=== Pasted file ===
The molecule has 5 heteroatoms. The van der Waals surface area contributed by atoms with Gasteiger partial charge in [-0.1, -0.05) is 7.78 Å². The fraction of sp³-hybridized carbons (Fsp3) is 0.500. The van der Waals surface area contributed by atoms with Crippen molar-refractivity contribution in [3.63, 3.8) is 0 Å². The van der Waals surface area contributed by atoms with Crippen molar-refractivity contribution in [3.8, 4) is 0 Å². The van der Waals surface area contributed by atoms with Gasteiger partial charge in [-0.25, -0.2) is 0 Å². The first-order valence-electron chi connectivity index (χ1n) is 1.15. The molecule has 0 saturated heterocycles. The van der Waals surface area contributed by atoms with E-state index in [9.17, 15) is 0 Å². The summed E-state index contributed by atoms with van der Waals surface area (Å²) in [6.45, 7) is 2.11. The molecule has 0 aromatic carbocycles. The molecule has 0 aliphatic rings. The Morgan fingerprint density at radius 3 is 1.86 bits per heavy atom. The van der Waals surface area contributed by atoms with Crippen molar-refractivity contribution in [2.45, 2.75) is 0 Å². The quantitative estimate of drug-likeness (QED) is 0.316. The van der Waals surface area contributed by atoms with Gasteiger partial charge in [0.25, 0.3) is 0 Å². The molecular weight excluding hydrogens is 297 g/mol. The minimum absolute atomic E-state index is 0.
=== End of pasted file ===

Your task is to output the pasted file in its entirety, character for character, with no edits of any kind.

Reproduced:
The molecule has 5 heteroatoms. The van der Waals surface area contributed by atoms with Gasteiger partial charge in [-0.1, -0.05) is 7.78 Å². The fraction of sp³-hybridized carbons (Fsp3) is 0.500. The van der Waals surface area contributed by atoms with Crippen molar-refractivity contribution in [3.63, 3.8) is 0 Å². The van der Waals surface area contributed by atoms with Crippen molar-refractivity contribution in [3.8, 4) is 0 Å². The van der Waals surface area contributed by atoms with Gasteiger partial charge in [-0.25, -0.2) is 0 Å². The first-order valence-electron chi connectivity index (χ1n) is 1.15. The molecule has 0 saturated heterocycles. The van der Waals surface area contributed by atoms with E-state index in [9.17, 15) is 0 Å². The summed E-state index contributed by atoms with van der Waals surface area (Å²) in [6.45, 7) is 2.11. The molecule has 0 aromatic carbocycles. The molecule has 0 aliphatic rings. The Morgan fingerprint density at radius 3 is 1.86 bits per heavy atom. The van der Waals surface area contributed by atoms with Crippen molar-refractivity contribution in [2.45, 2.75) is 0 Å². The quantitative estimate of drug-likeness (QED) is 0.316. The van der Waals surface area contributed by atoms with Gasteiger partial charge in [0.25, 0.3) is 0 Å². The molecular weight excluding hydrogens is 297 g/mol. The minimum absolute atomic E-state index is 0.